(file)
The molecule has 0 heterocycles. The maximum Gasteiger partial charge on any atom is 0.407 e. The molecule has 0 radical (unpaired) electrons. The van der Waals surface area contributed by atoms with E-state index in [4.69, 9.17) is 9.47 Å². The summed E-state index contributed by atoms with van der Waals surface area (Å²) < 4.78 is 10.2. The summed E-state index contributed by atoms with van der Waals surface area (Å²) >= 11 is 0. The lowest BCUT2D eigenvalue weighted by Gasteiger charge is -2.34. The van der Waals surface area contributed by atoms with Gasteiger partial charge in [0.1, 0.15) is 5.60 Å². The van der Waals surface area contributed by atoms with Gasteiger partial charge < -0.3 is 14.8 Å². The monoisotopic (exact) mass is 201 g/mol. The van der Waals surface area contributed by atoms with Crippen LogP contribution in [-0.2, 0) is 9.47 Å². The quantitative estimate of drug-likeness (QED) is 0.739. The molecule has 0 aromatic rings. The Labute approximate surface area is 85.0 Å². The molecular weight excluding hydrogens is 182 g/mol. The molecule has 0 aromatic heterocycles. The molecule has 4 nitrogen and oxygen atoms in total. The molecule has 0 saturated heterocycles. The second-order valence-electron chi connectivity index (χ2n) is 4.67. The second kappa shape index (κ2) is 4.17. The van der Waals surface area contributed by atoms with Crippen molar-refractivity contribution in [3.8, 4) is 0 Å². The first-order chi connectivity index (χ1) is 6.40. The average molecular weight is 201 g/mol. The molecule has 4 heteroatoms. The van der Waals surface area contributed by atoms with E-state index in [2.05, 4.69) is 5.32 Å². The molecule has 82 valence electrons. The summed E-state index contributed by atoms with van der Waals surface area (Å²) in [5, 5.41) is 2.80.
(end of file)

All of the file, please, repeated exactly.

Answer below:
The molecule has 0 heterocycles. The maximum Gasteiger partial charge on any atom is 0.407 e. The molecule has 0 radical (unpaired) electrons. The van der Waals surface area contributed by atoms with E-state index in [4.69, 9.17) is 9.47 Å². The summed E-state index contributed by atoms with van der Waals surface area (Å²) < 4.78 is 10.2. The summed E-state index contributed by atoms with van der Waals surface area (Å²) >= 11 is 0. The lowest BCUT2D eigenvalue weighted by Gasteiger charge is -2.34. The van der Waals surface area contributed by atoms with Gasteiger partial charge in [0.1, 0.15) is 5.60 Å². The van der Waals surface area contributed by atoms with Gasteiger partial charge < -0.3 is 14.8 Å². The monoisotopic (exact) mass is 201 g/mol. The van der Waals surface area contributed by atoms with Crippen LogP contribution in [-0.2, 0) is 9.47 Å². The quantitative estimate of drug-likeness (QED) is 0.739. The molecule has 0 aromatic rings. The Labute approximate surface area is 85.0 Å². The molecular weight excluding hydrogens is 182 g/mol. The molecule has 0 aromatic heterocycles. The molecule has 4 nitrogen and oxygen atoms in total. The molecule has 0 saturated heterocycles. The second-order valence-electron chi connectivity index (χ2n) is 4.67. The second kappa shape index (κ2) is 4.17. The van der Waals surface area contributed by atoms with Crippen molar-refractivity contribution in [3.8, 4) is 0 Å². The first-order chi connectivity index (χ1) is 6.40. The average molecular weight is 201 g/mol. The molecule has 4 heteroatoms. The van der Waals surface area contributed by atoms with E-state index in [2.05, 4.69) is 5.32 Å². The molecule has 82 valence electrons. The summed E-state index contributed by atoms with van der Waals surface area (Å²) in [5, 5.41) is 2.80.